Ian Ziering and Cheryl Burke, Dancing with the Stars
We started with 11 couples. Now there are three. And the head judge is jazzed about the finals. "It's going to be magic," Len Goodman
said immediately after Tuesday night's results show, which sent Ian Ziering
packing. Ziering gave the competition everything he had and wanted to stay in the worst way. But, says Ziering, "It really wasn't so unexpected. There are better dancers out there."
Goodman agrees. It may have been a tight, four-way race to the finish, but Goodman thinks the right three couples made it into the finals. "As much as I loved Ian's performances last night, I think it was justified that he was the one sent home as the weakest dancer. If he had been in Season 1, 2 or 3, he would've been in the finals. But he's come up against three incredible couples."
Goodman has presided over four seasons of Dancing with the Stars in the United States — and an equal number of seasons of the show's predecessor, Strictly Come Dancing, in the United Kingdom. "This season in America," says Goodman, "is without a doubt the best I've ever seen. Quite often, here or in England, you get that one couple who is fantastic. But the standard set by the top three couples here (Joey Fatone and Kym Johnson, Apolo Anton Ohno and Julianne Hough, Laila Ali and Maksim Chmerkovskiy) is the highest I've ever seen. I've certainly never seen anything like it in the U.K."
Goodman believes that the dance that will ultimately separate the men (and one woman) from the boys is the freestyle, which all three couples will perform next Monday night. "That becomes the lynchpin of the whole thing," says Goodman. How would he break down each couple's chances? "I think Apolo just has to carry on the way he's been going," says Goodman. "He's such a talented dancer. And the way Julianne has been choreographing his routines, I would imagine he's going to be an absolute knockout."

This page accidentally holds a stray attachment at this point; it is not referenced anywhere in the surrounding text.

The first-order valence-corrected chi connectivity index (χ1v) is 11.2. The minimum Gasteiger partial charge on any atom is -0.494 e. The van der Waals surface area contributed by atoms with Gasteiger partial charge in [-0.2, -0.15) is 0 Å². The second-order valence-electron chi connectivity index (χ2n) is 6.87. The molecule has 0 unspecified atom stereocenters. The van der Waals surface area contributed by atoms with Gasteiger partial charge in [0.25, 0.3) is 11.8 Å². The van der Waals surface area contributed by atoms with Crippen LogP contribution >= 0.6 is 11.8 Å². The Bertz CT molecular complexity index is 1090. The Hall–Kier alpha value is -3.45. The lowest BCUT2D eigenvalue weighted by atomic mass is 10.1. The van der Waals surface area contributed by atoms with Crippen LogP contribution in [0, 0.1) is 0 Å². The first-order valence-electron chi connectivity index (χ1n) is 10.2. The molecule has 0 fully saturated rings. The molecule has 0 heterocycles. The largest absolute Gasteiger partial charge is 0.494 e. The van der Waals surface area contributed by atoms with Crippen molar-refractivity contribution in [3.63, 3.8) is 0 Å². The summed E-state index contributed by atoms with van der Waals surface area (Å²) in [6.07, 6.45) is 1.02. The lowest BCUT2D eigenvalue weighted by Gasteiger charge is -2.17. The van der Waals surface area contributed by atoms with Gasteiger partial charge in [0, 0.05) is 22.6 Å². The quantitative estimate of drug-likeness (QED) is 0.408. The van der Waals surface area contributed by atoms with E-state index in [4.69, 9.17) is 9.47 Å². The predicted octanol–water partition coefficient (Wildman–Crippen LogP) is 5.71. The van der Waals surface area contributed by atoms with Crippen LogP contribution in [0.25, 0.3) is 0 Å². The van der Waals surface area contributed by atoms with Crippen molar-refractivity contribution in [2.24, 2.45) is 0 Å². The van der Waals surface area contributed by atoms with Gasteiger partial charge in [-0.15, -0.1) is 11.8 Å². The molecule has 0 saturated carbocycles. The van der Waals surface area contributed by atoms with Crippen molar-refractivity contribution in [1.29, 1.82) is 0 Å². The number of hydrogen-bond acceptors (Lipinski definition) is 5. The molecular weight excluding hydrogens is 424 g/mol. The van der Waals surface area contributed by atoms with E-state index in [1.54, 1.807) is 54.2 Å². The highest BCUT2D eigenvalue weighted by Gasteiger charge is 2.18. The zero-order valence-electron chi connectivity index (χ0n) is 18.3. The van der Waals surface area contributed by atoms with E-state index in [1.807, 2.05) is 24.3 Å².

Does he think Hough will tone down what Goodman considered "raunchiness" in their last performance? Goodman laughs. "No!" he says. "I'm sure they won't, especially in the finals. We've critiqued them for weeks and if they did something absolutely terrible, I'd have to say something. But the final is really a celebration."
What about Joey and Kym? "Joey is a natural-born performer with a magnificent personality," says Goodman. "Who knows what he'll do next?"
And Laila and Maks? "My only concern is that in the freestyle," says Goodman, "they usually put in a few lifts. I know Maks is a big strong guy, but he's got his work cut out for him to do spectacular lifts with Laila."
For the record, Ali is 5'11" and weighs 175 pounds. Maks is only slightly larger, at 6'2" and 195 pounds. Alec Mazo, the professional dancer who made it all the way to the finish line with Kelly Monaco in Season 1, thinks Maks has the toughest job of the three remaining professionals. "I don't know how much more he can do," says Mazo. "Kelly was tiny, so it was easy to do the lifts. But Laila? Laila could probably lift Maks."
Size isn't the only issue facing the formidable Ali. The undefeated boxing champ has been putting enormous strain on her already battered knees. She doesn't complain about it, but she came into the competition with bad knees and has been dancing through a lot of pain. She doesn't even whine about it at home. "We don't talk about it, because that's just how we are," says her fiancé, former NFL star Curtis Conway, who's been in the audience week in and week out to support her. Conway knows a thing or two about overcoming pain, having spent 12 years getting tackled as a wide receiver. "If you concentrate on what hurts, it hurts more. But Laila's tough."
She's going to have to be. Because if she can't out-perform everyone else with her lifts, she's going to have to dazzle us with her footwork. "I came here to win this," says Ali, signing autographs, still every inch the fighter. Consider it game on.
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